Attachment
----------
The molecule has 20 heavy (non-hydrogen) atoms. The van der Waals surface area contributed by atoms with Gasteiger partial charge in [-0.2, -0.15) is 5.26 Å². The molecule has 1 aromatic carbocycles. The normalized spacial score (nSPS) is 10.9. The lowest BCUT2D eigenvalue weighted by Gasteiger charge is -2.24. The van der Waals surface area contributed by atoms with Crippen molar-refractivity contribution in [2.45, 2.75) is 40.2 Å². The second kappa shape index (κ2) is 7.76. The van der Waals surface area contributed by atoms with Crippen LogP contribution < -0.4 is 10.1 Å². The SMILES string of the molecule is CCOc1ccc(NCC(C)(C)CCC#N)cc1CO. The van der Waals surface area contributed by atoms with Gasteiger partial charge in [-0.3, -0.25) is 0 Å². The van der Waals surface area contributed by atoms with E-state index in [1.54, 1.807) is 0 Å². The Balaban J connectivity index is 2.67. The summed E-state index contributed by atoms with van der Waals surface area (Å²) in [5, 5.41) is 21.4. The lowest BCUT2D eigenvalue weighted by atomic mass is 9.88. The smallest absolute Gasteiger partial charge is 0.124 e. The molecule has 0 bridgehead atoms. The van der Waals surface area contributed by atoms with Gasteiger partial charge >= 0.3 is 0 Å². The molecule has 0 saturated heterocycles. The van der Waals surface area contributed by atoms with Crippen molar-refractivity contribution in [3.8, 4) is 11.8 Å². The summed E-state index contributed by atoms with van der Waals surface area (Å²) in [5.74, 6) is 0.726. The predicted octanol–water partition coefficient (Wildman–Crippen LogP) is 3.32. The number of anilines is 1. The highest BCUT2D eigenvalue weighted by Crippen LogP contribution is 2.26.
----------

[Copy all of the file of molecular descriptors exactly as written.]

The molecule has 20 heavy (non-hydrogen) atoms. The van der Waals surface area contributed by atoms with Gasteiger partial charge in [-0.2, -0.15) is 5.26 Å². The molecule has 1 aromatic carbocycles. The normalized spacial score (nSPS) is 10.9. The lowest BCUT2D eigenvalue weighted by Gasteiger charge is -2.24. The van der Waals surface area contributed by atoms with Crippen molar-refractivity contribution in [2.45, 2.75) is 40.2 Å². The second kappa shape index (κ2) is 7.76. The van der Waals surface area contributed by atoms with Crippen LogP contribution < -0.4 is 10.1 Å². The SMILES string of the molecule is CCOc1ccc(NCC(C)(C)CCC#N)cc1CO. The van der Waals surface area contributed by atoms with Gasteiger partial charge in [-0.3, -0.25) is 0 Å². The van der Waals surface area contributed by atoms with E-state index in [1.54, 1.807) is 0 Å². The Balaban J connectivity index is 2.67. The summed E-state index contributed by atoms with van der Waals surface area (Å²) in [5, 5.41) is 21.4. The lowest BCUT2D eigenvalue weighted by atomic mass is 9.88. The smallest absolute Gasteiger partial charge is 0.124 e. The molecule has 0 bridgehead atoms. The van der Waals surface area contributed by atoms with Gasteiger partial charge >= 0.3 is 0 Å². The molecule has 0 saturated heterocycles. The van der Waals surface area contributed by atoms with Crippen molar-refractivity contribution in [3.8, 4) is 11.8 Å². The summed E-state index contributed by atoms with van der Waals surface area (Å²) in [5.74, 6) is 0.726. The predicted octanol–water partition coefficient (Wildman–Crippen LogP) is 3.32. The number of anilines is 1. The highest BCUT2D eigenvalue weighted by Crippen LogP contribution is 2.26.